The Internet is up to its armpits with women who dye theirs. It’s a trend in Seattle.
Destiny Moreno, 17, drove to a Sally Beauty Supply near her Seattle home last September with a newly hatched plan. She peppered a grandmotherly employee with questions about hair bleaches, developers and dyes, and the woman asked if she were coloring her hair.
“I was like, ‘Oh, I’m dyeing my armpit hair,’” Moreno said. “She stared at me shellshocked for five seconds, and then she started laughing and was laughing throughout the entire interaction.”
She settled on Voodoo Blue by Manic Panic, and the next day posted a video on YouTube in which she wears a tank top and proudly raises her arms to show turquoise armpit hair. The video has had more than 264,000 views. After she stopped shaving her underarms a few months before, Moreno drew plenty of negative comments, and dyeing her armpits bright colors — she has since also gone with hot pink, purple, green, neon yellow and orange — has been something of an act of defiance.
“Nobody questions when a guy wearing a tank top does a selfie that shows his armpit hair,” she said. “But if I happen to show my armpit hair in a selfie, it’s like, ‘Whoa, feminist witch asking for attention.’ ”
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The Internet, it turns out, is up to its armpits with women who dye theirs. Miley Cyrus displayed her newly pink underarms in a photo she posted to Instagram on May 1, drawing more than 396,000 likes and more than 30,000 comments. On Instagram, more than 700 photos of women (and a handful of men) have been posted with the hashtag #dyedpits.
And a blog post, “How to Dye Your Armpit Hair,” by Roxie Hunt, a Seattle hairstylist, has been shared more than 37,000 times since it was published in October.
Five years ago, Hunt, 31, stopped shaving her underarms, which these days are pink (Cleo Rose by Manic Panic). She is a co-founder of Free Your Pits, a website that celebrates growing and dyeing.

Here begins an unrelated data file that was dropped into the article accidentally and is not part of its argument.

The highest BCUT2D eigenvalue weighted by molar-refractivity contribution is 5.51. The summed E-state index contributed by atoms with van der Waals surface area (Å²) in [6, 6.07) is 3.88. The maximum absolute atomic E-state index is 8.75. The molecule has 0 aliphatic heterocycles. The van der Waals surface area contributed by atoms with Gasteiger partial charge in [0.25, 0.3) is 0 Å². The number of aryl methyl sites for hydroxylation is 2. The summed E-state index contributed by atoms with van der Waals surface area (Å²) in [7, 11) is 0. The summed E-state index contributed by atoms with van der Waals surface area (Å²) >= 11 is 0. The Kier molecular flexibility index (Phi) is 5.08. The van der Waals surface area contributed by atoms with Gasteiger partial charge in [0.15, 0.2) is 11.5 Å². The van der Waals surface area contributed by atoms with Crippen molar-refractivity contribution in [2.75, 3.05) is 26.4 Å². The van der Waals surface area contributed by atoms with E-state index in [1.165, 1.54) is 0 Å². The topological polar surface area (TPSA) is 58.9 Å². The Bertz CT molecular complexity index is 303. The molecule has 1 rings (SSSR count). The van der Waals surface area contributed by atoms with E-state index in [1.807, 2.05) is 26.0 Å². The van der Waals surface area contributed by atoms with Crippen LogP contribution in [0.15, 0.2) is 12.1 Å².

“Our goal,” write Hunt and Rain Sissel, the site’s other founder, in what they call a manifesto, “is to use this demonstration of personal choice and expression to help broaden and challenge the standard of ‘beauty’ in a society that already places way too many harmful standards on women.”
At “pit-ins” in Seattle and Pensacola, Fla., groups have assembled for dyeing sessions. And through Vain, the feminist-leaning salon in Seattle where she works, Hunt also offers the service for $65.
“One woman came in to get them done because she was going on a family vacation and wanted to freak out her in-laws,” Hunt said.
Racheal Bennett, 20, who lives in Ottawa and is studying to become a hairstylist, stopped shaving her underarms when she was about 15. Last December, she posted an instructional video to YouTube in which she dyes her armpits with the color Virgin Rose by Special Effects.
“I do it because it looks cool,” she said. “And because I think that people should be able to do what they please, and feel beautiful regardless of what they do.”
Not everyone shares her enthusiasm. “My parents think I’m crazy,” Bennett said. “They’ve accepted it, but my dad is still very much grossed out.”
Because underarms can be sensitive, do-it-yourselfers tend to use 20-volume peroxide to strip the color rather than the stronger 30- or 40-volume that many use on their heads. And to avoid discoloring skin, dyers recommend smearing petroleum jelly along the perimeter.
On Alyssa Bishop, 38, Manic Panic After Midnight, a deep blue, is arrayed like bodies of water on a map. She dyes her shoulder-blade-length hair, eyebrows, armpit hair and below the belt. Bishop, who lives on Vancouver Island in British Columbia and works in a commercial greenhouse, said her underarms in particular function as a litmus test.
“If people don’t think that my blue armpit hair is funny, then they probably aren’t worth my time,” she said. “It’s really great for turning off people who aren’t accepting.”
And, it turns out, for keeping herself amused.
“When I see myself naked in the mirror, I laugh every time,” she said, “because I think it’s hilarious and kind of awesome.”